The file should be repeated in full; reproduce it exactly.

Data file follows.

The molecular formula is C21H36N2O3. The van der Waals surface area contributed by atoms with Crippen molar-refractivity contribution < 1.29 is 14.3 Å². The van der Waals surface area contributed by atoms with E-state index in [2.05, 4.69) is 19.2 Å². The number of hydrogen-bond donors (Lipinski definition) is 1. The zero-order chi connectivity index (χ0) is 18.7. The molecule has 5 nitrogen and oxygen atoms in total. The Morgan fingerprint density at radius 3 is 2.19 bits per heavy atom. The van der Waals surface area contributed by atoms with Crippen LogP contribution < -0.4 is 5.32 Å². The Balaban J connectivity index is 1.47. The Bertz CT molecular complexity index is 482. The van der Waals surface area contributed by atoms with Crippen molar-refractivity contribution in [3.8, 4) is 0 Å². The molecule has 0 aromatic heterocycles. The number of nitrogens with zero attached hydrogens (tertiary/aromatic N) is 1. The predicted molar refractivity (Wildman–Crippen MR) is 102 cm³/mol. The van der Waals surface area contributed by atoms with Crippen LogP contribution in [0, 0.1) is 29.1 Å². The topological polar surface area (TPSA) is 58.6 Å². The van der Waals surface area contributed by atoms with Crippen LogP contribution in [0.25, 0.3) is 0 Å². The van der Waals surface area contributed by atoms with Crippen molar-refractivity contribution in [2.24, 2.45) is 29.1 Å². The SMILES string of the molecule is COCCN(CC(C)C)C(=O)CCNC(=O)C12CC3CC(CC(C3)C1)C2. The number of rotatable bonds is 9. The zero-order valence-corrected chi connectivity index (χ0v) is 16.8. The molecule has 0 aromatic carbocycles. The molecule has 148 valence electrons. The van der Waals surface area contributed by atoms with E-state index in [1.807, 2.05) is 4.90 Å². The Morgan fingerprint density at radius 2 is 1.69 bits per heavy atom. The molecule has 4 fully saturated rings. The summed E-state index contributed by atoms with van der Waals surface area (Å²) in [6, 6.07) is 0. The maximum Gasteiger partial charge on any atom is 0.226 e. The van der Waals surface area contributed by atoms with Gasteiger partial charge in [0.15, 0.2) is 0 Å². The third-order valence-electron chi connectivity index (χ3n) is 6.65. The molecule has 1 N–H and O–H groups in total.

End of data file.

The molecular formula is C21H36N2O3. The van der Waals surface area contributed by atoms with Crippen molar-refractivity contribution < 1.29 is 14.3 Å². The van der Waals surface area contributed by atoms with E-state index in [2.05, 4.69) is 19.2 Å². The number of hydrogen-bond donors (Lipinski definition) is 1. The zero-order chi connectivity index (χ0) is 18.7. The molecule has 5 nitrogen and oxygen atoms in total. The Morgan fingerprint density at radius 3 is 2.19 bits per heavy atom. The van der Waals surface area contributed by atoms with Crippen LogP contribution < -0.4 is 5.32 Å². The Balaban J connectivity index is 1.47. The Bertz CT molecular complexity index is 482. The van der Waals surface area contributed by atoms with Crippen molar-refractivity contribution in [3.8, 4) is 0 Å². The molecule has 0 aromatic heterocycles. The number of nitrogens with zero attached hydrogens (tertiary/aromatic N) is 1. The predicted molar refractivity (Wildman–Crippen MR) is 102 cm³/mol. The van der Waals surface area contributed by atoms with Crippen LogP contribution in [0, 0.1) is 29.1 Å². The topological polar surface area (TPSA) is 58.6 Å². The van der Waals surface area contributed by atoms with Crippen LogP contribution in [0.25, 0.3) is 0 Å². The van der Waals surface area contributed by atoms with Crippen molar-refractivity contribution in [2.24, 2.45) is 29.1 Å². The SMILES string of the molecule is COCCN(CC(C)C)C(=O)CCNC(=O)C12CC3CC(CC(C3)C1)C2. The number of rotatable bonds is 9. The zero-order valence-corrected chi connectivity index (χ0v) is 16.8. The molecule has 0 aromatic carbocycles. The molecule has 148 valence electrons. The van der Waals surface area contributed by atoms with E-state index in [1.807, 2.05) is 4.90 Å². The Morgan fingerprint density at radius 2 is 1.69 bits per heavy atom. The molecule has 4 fully saturated rings. The summed E-state index contributed by atoms with van der Waals surface area (Å²) in [6, 6.07) is 0. The maximum Gasteiger partial charge on any atom is 0.226 e. The van der Waals surface area contributed by atoms with Gasteiger partial charge in [0.15, 0.2) is 0 Å². The third-order valence-electron chi connectivity index (χ3n) is 6.65. The molecule has 1 N–H and O–H groups in total.